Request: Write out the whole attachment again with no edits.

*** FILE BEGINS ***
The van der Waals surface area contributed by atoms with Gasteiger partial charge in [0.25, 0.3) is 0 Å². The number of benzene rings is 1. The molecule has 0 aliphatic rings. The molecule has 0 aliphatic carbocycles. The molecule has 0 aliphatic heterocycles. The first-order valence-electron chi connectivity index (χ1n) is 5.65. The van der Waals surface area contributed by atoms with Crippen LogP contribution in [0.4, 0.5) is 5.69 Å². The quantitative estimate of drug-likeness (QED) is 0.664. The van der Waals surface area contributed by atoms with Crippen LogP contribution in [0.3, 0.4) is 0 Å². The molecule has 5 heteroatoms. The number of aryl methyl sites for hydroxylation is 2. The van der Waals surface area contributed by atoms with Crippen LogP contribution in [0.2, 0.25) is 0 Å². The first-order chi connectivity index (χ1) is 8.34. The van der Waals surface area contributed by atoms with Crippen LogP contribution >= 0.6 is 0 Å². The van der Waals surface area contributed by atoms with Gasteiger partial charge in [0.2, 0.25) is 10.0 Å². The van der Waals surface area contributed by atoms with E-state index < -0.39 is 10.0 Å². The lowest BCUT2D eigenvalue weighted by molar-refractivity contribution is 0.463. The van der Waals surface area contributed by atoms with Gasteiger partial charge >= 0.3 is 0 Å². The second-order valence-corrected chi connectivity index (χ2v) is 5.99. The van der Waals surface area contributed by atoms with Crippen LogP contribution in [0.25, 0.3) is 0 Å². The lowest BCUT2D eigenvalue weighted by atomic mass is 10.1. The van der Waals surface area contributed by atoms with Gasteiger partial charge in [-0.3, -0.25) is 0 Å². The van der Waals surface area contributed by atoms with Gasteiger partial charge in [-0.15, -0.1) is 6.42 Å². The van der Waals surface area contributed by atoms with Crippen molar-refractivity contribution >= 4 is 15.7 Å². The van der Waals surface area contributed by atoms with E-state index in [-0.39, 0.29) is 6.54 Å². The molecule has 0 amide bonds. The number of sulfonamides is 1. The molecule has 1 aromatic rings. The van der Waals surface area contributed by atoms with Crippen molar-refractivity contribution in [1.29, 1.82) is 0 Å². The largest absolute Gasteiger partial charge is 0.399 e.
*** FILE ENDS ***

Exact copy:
The van der Waals surface area contributed by atoms with Gasteiger partial charge in [0.25, 0.3) is 0 Å². The number of benzene rings is 1. The molecule has 0 aliphatic rings. The molecule has 0 aliphatic carbocycles. The molecule has 0 aliphatic heterocycles. The first-order valence-electron chi connectivity index (χ1n) is 5.65. The van der Waals surface area contributed by atoms with Crippen LogP contribution in [0.4, 0.5) is 5.69 Å². The quantitative estimate of drug-likeness (QED) is 0.664. The van der Waals surface area contributed by atoms with Crippen LogP contribution in [0.3, 0.4) is 0 Å². The molecule has 5 heteroatoms. The number of aryl methyl sites for hydroxylation is 2. The van der Waals surface area contributed by atoms with Crippen LogP contribution in [0.2, 0.25) is 0 Å². The first-order chi connectivity index (χ1) is 8.34. The van der Waals surface area contributed by atoms with Crippen LogP contribution >= 0.6 is 0 Å². The van der Waals surface area contributed by atoms with Gasteiger partial charge in [0.2, 0.25) is 10.0 Å². The van der Waals surface area contributed by atoms with E-state index < -0.39 is 10.0 Å². The lowest BCUT2D eigenvalue weighted by molar-refractivity contribution is 0.463. The van der Waals surface area contributed by atoms with Gasteiger partial charge >= 0.3 is 0 Å². The second-order valence-corrected chi connectivity index (χ2v) is 5.99. The van der Waals surface area contributed by atoms with Crippen LogP contribution in [0.25, 0.3) is 0 Å². The lowest BCUT2D eigenvalue weighted by atomic mass is 10.1. The van der Waals surface area contributed by atoms with Gasteiger partial charge in [-0.3, -0.25) is 0 Å². The van der Waals surface area contributed by atoms with Gasteiger partial charge in [-0.15, -0.1) is 6.42 Å². The van der Waals surface area contributed by atoms with Crippen molar-refractivity contribution >= 4 is 15.7 Å². The van der Waals surface area contributed by atoms with E-state index in [-0.39, 0.29) is 6.54 Å². The molecule has 0 amide bonds. The number of sulfonamides is 1. The molecule has 1 aromatic rings. The van der Waals surface area contributed by atoms with Crippen molar-refractivity contribution in [1.29, 1.82) is 0 Å². The largest absolute Gasteiger partial charge is 0.399 e.